The Paleogene Pacific Ocean was connected to the other oceans differently than the modern Pacific (Fig. F1). Before 25 Ma the major passages to the Indian and Atlantic Oceans were found in the tropics rather than through the high southern latitudes. The Panama Gateway between the tropical Atlantic and Pacific did not disappear completely until ~3 Ma (Coates and Obando, 1996), whereas the tropical Indonesian Passage between the Indian and Pacific Oceans became significantly restricted at ~11.5 Ma (Kennett et al., 1985). The Southern Ocean passages began opening in the middle Eocene and opened deeply at the end of the Eocene and during the Oligocene. It is now widely accepted that the Tasman Passage became a significant connection between the Indian and Pacific Oceans at ~35.5 Ma (Stickley et al., 2004). In contrast, the timing of the opening of Drake Passage is a subject of ongoing debate. Drake Passage may have formed deepwater connections between the Atlantic and Pacific as early as 34–31 Ma (Latimer and Filippelli, 2002; Lawver and Gahagan, 1998, 2003; Livermore et al., 2005) or as late as 24–17 Ma (Barker, 2001; Pfuhl and McCave, 2005). Recently, Scher and Martin (2006) suggest that significant connections through the Drake Passage were established as early as 41 Ma.

Modern mountain belts around the Pacific, which steer winds and define important loci of air-sea interactions, were markedly different in height and position at the beginning of the Cenozoic (Harrison et al., 1998; Chase et al., 1998). Nevertheless, Earth's energy balance at the top of the atmosphere appears to have been roughly the same at the beginning of the Cenozoic as it is today, and periodic changes in insolation were driven by changes in Earth's orbit and orientation with respect to the sun (Laskar et al., 2004; Pälike et al., 2004). Tectonic reorganizations by themselves were not the dominant cause of the different climates of the Cenozoic. Instead, the tectonic reorganizations affected climate by controlling the processes responsible for transporting or trapping solar heat and maintaining greenhouse gas levels in the atmosphere. The different climates of the Cenozoic provide natural experiments to understand interactions among the crust, oceans, atmosphere, cryosphere, and biosphere.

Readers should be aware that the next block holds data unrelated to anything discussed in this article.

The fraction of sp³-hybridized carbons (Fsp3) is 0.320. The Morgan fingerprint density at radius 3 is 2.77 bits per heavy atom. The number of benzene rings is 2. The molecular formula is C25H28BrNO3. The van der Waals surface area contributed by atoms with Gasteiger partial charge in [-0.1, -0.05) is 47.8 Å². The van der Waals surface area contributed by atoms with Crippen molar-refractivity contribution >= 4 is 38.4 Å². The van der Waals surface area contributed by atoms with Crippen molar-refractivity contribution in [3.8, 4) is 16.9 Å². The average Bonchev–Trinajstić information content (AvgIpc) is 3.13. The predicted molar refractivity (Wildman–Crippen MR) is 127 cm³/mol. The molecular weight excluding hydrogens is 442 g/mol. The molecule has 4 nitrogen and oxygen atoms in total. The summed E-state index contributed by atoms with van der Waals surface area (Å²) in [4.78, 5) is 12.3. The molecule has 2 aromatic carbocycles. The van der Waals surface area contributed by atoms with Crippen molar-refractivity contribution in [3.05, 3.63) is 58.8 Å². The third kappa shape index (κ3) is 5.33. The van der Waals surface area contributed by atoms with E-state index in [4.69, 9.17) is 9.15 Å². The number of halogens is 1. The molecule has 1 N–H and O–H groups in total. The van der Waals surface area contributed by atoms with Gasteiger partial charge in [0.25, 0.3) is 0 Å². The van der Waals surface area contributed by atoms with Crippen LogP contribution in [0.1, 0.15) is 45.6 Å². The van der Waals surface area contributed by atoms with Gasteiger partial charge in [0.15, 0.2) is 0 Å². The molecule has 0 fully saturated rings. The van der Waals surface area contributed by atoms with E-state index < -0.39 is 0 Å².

One result from modeling studies is that the basic structure of ocean circulation (i.e., the distribution of gyres and upwelling systems) seems to be recognizably similar to modern patterns (Huber and Caballero, 2003; Huber et al., 2003, 2004). The major exception is the disappearance of the Antarctic Pacific and Indian Ocean subpolar gyres with the Paleogene opening of the Southern Ocean gateways (Tasman Gateway and Drake Passage) (Huber et al., 2004). Another notable difference between the Paleogene and modern Pacific is a stronger interaction of the South Pacific subtropical gyre with that of the Indian Ocean. Although the general features of the Pacific Ocean are relatively constant, the position of fronts and other boundaries of circulation regimes may have moved by >5° in latitude over the Cenozoic (Huber and Sloan, 2001). In addition, the average temperature of the individual gyres is thought to have changed along with the cooling of the planet (Huber et al., 2004; Huber and Nof, 2006). Such changes in sea-surface temperature (SST) and position of these ocean heat reservoirs are important to the atmospheric redistribution of heat and precipitation (Huber and Sloan, 1999).